[JEV News, October 7, 2011]
On October 5, 2011, Mr. Steve Jobs, 56, former CEO of Apple, Inc. passed away.
On September 9, 2011, I published an article here, entitled, “Cancer and High-Carb Diet Forums.” I wrote it for alerting every one of the ill impacts of high carbohydrate diet on the health. In the article, I mentioned that readers of this website as well as my facebook asked me if I would write to Steve Jobs with advice for him on his terminal pancreatic cancer. I did, but did not hear from him or anyone around him. When I was writing Steve Jobs with advice, someone warned me that Steve Jobs was a vegetarian. This person even bet that Steve Jobs would not accept any advice such as mine against his vegetarianism.
A news report on his death mentioned that Steve Jobs was a Buddhist. Buddhist’s vegetarianism is based on its core principle “against killing.” And, I highly admire that. However, I often warn others who are vegetarians about the health hazards of vegetarian diet without modification. Although I cannot determine if Steve Jobs was a victim of vegetarian diet, I suspect that it might likely be the case, because vegetarian diet commonly uses carbohydrates as its staple foods.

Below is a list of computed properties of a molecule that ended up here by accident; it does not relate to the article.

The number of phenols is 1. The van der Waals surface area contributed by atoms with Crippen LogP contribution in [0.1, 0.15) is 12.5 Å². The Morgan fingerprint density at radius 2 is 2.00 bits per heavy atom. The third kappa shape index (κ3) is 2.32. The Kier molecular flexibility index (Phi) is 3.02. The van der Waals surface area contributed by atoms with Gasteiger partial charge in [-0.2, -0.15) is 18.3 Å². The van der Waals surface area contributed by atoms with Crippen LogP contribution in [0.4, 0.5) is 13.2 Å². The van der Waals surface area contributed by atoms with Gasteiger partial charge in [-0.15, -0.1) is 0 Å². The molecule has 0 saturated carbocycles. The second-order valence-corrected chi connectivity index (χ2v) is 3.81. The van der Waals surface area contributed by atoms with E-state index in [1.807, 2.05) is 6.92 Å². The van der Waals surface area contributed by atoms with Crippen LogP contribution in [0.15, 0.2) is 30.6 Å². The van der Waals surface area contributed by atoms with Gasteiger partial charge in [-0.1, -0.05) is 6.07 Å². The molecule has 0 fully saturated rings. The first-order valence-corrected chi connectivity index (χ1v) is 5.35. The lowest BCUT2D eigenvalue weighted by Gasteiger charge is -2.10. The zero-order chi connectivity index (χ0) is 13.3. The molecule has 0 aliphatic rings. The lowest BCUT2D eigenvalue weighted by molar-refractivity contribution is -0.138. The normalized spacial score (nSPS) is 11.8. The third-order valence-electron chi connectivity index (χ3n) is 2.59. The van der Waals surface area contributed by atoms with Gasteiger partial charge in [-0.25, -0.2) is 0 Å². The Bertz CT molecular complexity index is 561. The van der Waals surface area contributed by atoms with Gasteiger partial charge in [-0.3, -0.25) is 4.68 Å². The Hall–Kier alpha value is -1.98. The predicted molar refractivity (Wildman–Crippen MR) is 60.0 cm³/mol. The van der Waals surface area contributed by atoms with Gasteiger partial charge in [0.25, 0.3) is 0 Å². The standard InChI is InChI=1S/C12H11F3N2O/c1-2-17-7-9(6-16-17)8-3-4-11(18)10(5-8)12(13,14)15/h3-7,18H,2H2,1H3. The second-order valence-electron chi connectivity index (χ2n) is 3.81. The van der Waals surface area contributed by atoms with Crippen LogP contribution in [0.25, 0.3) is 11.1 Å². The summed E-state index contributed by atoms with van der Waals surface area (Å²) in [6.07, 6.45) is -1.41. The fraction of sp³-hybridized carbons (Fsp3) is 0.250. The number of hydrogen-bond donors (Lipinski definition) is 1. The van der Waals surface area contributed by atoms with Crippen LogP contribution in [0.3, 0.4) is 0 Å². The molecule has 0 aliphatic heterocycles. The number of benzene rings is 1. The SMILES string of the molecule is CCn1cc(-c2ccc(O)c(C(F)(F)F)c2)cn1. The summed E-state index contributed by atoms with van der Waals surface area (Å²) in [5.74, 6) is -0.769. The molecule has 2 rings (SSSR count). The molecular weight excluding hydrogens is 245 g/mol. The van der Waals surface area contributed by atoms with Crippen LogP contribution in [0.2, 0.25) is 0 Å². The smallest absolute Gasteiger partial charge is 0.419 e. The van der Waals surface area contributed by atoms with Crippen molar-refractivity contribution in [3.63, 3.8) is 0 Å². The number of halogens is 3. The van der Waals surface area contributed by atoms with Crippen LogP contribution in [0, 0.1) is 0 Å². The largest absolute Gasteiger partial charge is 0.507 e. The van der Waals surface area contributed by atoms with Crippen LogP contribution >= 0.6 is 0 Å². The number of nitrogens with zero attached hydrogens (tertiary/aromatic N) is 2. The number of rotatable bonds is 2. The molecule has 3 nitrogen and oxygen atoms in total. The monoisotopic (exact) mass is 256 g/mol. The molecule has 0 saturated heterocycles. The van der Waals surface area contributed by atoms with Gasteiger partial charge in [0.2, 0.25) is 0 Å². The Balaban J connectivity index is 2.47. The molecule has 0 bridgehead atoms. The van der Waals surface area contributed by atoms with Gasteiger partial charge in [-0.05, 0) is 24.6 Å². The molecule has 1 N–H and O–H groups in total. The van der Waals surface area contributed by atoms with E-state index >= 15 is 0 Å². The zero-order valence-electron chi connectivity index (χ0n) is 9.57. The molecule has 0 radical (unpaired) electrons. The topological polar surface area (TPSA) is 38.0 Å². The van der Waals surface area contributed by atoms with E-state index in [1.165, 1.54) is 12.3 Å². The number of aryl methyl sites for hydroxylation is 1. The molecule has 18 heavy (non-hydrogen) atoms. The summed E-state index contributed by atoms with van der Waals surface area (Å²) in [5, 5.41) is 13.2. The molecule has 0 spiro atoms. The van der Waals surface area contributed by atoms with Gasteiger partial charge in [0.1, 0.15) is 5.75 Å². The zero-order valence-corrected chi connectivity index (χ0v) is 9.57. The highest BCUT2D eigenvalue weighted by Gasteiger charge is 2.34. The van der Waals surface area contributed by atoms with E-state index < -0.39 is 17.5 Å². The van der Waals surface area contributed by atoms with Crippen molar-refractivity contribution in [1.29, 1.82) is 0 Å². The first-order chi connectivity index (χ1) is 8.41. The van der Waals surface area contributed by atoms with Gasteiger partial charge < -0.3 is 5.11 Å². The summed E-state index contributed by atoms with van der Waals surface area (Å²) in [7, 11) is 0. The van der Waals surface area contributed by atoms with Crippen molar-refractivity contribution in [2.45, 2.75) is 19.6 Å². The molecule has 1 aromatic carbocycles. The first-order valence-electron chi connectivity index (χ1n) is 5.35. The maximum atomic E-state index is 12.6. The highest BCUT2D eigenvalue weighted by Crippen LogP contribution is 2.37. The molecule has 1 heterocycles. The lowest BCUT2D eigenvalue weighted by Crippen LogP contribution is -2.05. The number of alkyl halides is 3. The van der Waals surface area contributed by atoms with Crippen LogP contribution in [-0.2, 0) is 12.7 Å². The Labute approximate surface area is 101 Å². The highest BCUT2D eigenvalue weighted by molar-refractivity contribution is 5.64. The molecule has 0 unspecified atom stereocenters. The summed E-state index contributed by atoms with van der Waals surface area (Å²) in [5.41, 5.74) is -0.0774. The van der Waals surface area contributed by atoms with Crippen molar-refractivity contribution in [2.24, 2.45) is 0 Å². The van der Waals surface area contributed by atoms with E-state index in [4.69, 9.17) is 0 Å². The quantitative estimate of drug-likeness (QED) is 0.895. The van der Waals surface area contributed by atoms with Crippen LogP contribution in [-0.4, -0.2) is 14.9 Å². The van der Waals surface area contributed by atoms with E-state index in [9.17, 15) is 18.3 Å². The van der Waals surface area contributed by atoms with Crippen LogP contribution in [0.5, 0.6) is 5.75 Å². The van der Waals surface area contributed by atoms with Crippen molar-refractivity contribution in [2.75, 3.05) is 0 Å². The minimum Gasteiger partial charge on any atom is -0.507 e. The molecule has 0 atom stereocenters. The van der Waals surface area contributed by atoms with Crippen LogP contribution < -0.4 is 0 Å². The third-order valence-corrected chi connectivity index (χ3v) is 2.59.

I posted a comment on the Wall Street Journal upon Steve Jobs’ passing, “I am saddened by the untimely loss of Steve Jobs, who made a great change in modern technology. I am even more disappointed with the fact that modern medicine has failed to recognize the strong link of dietary carbohydrates to the development and proliferation of most, if not all, cancers. Interestingly and yet importantly, we have realized many types of cancer cells are depending on glucose for their survival and metastasis. The use of glucose derivatives tagged tracer for detecting cancers with PET scan is a proof for the close link between glucose and cancer. The most serious mistake that modern medicine has made is the failure of recognizing the positive relationship between the amount of dietary carbohydrates and the level of blood glucose. I wholeheartedly hope many more colleagues in the medical academic and clinical fields will wake up to this important approach for cancer prevention and treatment —carbohydrate restriction.”
Robert Su, Pharm.B., M.D.
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